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Slater is a very hungry alligator who is always comparing numbers and eating the number that is greater! Watch him walk around his hometown marsh and swamp in this greater than less than video as he eats human food and goes apple picking for the largest apple he can find. On a somewhat unrelated side note, Slater has an Australian accent and will get quite chatty towards the end of this comparing numbers video!

Aligned With:

Common Core Standards ( CCSS )
K.CC.B.5
Count to answer "how many" questions about as many as 20 things arranged in a line, a rectangular array, or a circle
K.CC.C.6
Identify whether the number of objects in one group is greater than, less than, or equal to the number of objects in another group, e.g., by using matching and counting strategies.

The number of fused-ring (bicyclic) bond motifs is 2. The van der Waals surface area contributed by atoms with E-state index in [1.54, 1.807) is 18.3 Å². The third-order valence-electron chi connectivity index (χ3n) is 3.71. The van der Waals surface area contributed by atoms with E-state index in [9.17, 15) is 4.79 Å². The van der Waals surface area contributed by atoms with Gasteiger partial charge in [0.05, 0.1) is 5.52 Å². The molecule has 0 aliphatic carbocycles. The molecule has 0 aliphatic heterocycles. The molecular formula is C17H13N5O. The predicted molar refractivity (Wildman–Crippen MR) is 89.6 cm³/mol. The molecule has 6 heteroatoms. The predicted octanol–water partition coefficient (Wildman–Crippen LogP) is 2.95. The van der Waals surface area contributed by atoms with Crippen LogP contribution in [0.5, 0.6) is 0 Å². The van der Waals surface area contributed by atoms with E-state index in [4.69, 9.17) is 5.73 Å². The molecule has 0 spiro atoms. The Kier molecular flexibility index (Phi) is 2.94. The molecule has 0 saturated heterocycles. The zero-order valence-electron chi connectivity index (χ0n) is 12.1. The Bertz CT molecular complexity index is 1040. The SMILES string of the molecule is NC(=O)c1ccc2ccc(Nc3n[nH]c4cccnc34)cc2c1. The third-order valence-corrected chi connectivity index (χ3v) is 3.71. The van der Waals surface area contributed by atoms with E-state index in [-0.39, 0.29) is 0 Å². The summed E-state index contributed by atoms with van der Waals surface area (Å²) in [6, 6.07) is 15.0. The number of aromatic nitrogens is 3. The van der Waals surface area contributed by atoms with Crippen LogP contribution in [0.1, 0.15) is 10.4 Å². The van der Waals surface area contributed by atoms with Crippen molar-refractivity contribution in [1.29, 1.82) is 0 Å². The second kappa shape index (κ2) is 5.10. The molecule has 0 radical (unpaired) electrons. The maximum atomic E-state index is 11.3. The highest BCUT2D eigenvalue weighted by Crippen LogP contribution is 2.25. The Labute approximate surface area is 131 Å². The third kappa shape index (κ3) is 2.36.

1.NBT.B.2
Understand that the two digits of a two-digit number represent amounts of tens and ones. Understand the following as special cases:
1.NBT.B.2.a
10 can be thought of as a bundle of ten ones — called a "ten."
1.NBT.B.2.b
The numbers from 11 to 19 are composed of a ten and one, two, three, four, five, six, seven, eight, or nine ones.
1.NBT.B.2.c
The numbers 10, 20, 30, 40, 50, 60, 70, 80, 90 refer to one, two, three, four, five, six, seven, eight, or nine tens (and 0 ones).

2.NBT.A.1
Understand that the three digits of a three-digit number represent amounts of hundreds, tens, and ones; e.g., 706 equals 7 hundreds, 0 tens, and 6 ones. Understand the following as special cases:
2.NBT.A.1.a
100 can be thought of as a bundle of ten tens — called a "hundred."
2.NBT.A.1.b
The numbers 100, 200, 300, 400, 500, 600, 700, 800, 900 refer to one, two, three, four, five, six, seven, eight, or nine hundreds (and 0 tens and 0 ones).
2.NBT.A.4
Compare two three-digit numbers based on meanings of the hundreds, tens, and ones...

TEKS Supporting Standards Coming Soon

* UK Age Range:
| Year 1 - Year 2 - Year 3 - Year 4 |
KS1 - KS2 Maths